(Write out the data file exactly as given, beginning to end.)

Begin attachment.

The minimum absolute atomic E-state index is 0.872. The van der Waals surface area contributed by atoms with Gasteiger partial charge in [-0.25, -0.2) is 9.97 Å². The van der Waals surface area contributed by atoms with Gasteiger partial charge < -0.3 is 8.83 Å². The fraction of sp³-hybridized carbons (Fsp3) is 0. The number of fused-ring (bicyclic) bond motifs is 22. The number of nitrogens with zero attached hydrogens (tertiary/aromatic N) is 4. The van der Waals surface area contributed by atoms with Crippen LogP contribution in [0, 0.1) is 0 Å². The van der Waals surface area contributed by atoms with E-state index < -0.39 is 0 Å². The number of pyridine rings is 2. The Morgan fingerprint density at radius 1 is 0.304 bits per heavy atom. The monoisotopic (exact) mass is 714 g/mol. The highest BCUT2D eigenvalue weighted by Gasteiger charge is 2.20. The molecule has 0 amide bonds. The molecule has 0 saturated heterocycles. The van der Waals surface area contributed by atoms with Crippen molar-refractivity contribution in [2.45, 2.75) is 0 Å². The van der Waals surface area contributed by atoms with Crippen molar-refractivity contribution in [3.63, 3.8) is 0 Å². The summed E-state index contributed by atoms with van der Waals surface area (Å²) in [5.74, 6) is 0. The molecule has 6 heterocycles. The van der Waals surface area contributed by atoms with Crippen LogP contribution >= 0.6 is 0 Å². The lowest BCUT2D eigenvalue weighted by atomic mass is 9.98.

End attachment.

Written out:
The minimum absolute atomic E-state index is 0.872. The van der Waals surface area contributed by atoms with Gasteiger partial charge in [-0.25, -0.2) is 9.97 Å². The van der Waals surface area contributed by atoms with Gasteiger partial charge < -0.3 is 8.83 Å². The fraction of sp³-hybridized carbons (Fsp3) is 0. The number of fused-ring (bicyclic) bond motifs is 22. The number of nitrogens with zero attached hydrogens (tertiary/aromatic N) is 4. The van der Waals surface area contributed by atoms with Crippen LogP contribution in [0, 0.1) is 0 Å². The van der Waals surface area contributed by atoms with E-state index < -0.39 is 0 Å². The number of pyridine rings is 2. The Morgan fingerprint density at radius 1 is 0.304 bits per heavy atom. The monoisotopic (exact) mass is 714 g/mol. The highest BCUT2D eigenvalue weighted by Gasteiger charge is 2.20. The molecule has 0 amide bonds. The molecule has 0 saturated heterocycles. The van der Waals surface area contributed by atoms with Crippen molar-refractivity contribution in [2.45, 2.75) is 0 Å². The van der Waals surface area contributed by atoms with Crippen molar-refractivity contribution in [3.63, 3.8) is 0 Å². The summed E-state index contributed by atoms with van der Waals surface area (Å²) in [5.74, 6) is 0. The molecule has 6 heterocycles. The van der Waals surface area contributed by atoms with Crippen LogP contribution >= 0.6 is 0 Å². The lowest BCUT2D eigenvalue weighted by atomic mass is 9.98.